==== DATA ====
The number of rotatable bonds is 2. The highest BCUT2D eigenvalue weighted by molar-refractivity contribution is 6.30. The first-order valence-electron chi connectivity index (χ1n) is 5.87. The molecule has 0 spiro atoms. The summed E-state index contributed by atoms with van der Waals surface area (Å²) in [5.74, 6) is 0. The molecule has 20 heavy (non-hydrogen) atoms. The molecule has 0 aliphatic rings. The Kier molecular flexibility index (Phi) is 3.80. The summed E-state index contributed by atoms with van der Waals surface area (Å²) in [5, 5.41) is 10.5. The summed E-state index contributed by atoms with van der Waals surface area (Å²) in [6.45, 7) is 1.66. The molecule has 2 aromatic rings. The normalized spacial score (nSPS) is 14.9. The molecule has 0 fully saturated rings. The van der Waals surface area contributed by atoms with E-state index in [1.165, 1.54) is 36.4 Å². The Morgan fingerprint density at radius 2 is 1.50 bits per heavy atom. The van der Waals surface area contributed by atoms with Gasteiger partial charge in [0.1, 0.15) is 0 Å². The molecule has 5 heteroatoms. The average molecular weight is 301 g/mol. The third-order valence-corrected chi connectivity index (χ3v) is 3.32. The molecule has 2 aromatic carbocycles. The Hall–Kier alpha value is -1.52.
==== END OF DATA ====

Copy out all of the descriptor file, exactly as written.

The number of rotatable bonds is 2. The highest BCUT2D eigenvalue weighted by molar-refractivity contribution is 6.30. The first-order valence-electron chi connectivity index (χ1n) is 5.87. The molecule has 0 spiro atoms. The summed E-state index contributed by atoms with van der Waals surface area (Å²) in [5.74, 6) is 0. The molecule has 20 heavy (non-hydrogen) atoms. The molecule has 0 aliphatic rings. The Kier molecular flexibility index (Phi) is 3.80. The summed E-state index contributed by atoms with van der Waals surface area (Å²) in [5, 5.41) is 10.5. The summed E-state index contributed by atoms with van der Waals surface area (Å²) in [6.45, 7) is 1.66. The molecule has 2 aromatic rings. The normalized spacial score (nSPS) is 14.9. The molecule has 0 fully saturated rings. The van der Waals surface area contributed by atoms with E-state index in [1.165, 1.54) is 36.4 Å². The Morgan fingerprint density at radius 2 is 1.50 bits per heavy atom. The van der Waals surface area contributed by atoms with Gasteiger partial charge in [0.1, 0.15) is 0 Å². The molecule has 5 heteroatoms. The average molecular weight is 301 g/mol. The third-order valence-corrected chi connectivity index (χ3v) is 3.32. The molecule has 2 aromatic carbocycles. The Hall–Kier alpha value is -1.52.